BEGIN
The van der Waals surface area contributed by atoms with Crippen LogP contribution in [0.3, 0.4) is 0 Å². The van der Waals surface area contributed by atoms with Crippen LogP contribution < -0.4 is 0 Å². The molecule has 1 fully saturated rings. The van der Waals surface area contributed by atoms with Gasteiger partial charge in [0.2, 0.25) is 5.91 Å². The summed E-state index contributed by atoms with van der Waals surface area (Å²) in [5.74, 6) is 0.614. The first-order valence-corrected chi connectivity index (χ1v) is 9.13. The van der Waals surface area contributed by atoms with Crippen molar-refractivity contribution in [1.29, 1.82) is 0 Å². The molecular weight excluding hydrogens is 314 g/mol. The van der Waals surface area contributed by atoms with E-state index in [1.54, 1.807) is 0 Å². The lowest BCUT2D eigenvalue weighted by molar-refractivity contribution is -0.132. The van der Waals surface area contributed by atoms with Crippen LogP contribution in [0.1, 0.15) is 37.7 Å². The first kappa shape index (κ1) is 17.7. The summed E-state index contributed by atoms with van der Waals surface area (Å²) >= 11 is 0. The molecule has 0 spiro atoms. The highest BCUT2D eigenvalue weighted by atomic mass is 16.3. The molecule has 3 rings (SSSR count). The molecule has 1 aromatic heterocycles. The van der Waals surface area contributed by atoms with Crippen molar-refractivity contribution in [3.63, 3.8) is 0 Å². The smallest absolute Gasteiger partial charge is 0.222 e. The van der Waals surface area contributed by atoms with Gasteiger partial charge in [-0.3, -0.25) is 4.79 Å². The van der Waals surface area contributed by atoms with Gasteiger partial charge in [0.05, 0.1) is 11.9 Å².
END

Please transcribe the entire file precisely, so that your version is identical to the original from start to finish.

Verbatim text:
The van der Waals surface area contributed by atoms with Crippen LogP contribution in [0.3, 0.4) is 0 Å². The van der Waals surface area contributed by atoms with Crippen LogP contribution < -0.4 is 0 Å². The molecule has 1 fully saturated rings. The van der Waals surface area contributed by atoms with Gasteiger partial charge in [0.2, 0.25) is 5.91 Å². The summed E-state index contributed by atoms with van der Waals surface area (Å²) in [5.74, 6) is 0.614. The first-order valence-corrected chi connectivity index (χ1v) is 9.13. The van der Waals surface area contributed by atoms with Crippen molar-refractivity contribution in [1.29, 1.82) is 0 Å². The molecular weight excluding hydrogens is 314 g/mol. The van der Waals surface area contributed by atoms with E-state index in [1.54, 1.807) is 0 Å². The lowest BCUT2D eigenvalue weighted by molar-refractivity contribution is -0.132. The van der Waals surface area contributed by atoms with Crippen LogP contribution in [0.1, 0.15) is 37.7 Å². The first kappa shape index (κ1) is 17.7. The summed E-state index contributed by atoms with van der Waals surface area (Å²) >= 11 is 0. The molecule has 0 spiro atoms. The highest BCUT2D eigenvalue weighted by atomic mass is 16.3. The molecule has 3 rings (SSSR count). The molecule has 1 aromatic heterocycles. The van der Waals surface area contributed by atoms with Crippen molar-refractivity contribution in [3.63, 3.8) is 0 Å². The smallest absolute Gasteiger partial charge is 0.222 e. The van der Waals surface area contributed by atoms with Gasteiger partial charge in [-0.3, -0.25) is 4.79 Å². The van der Waals surface area contributed by atoms with Gasteiger partial charge in [0.05, 0.1) is 11.9 Å².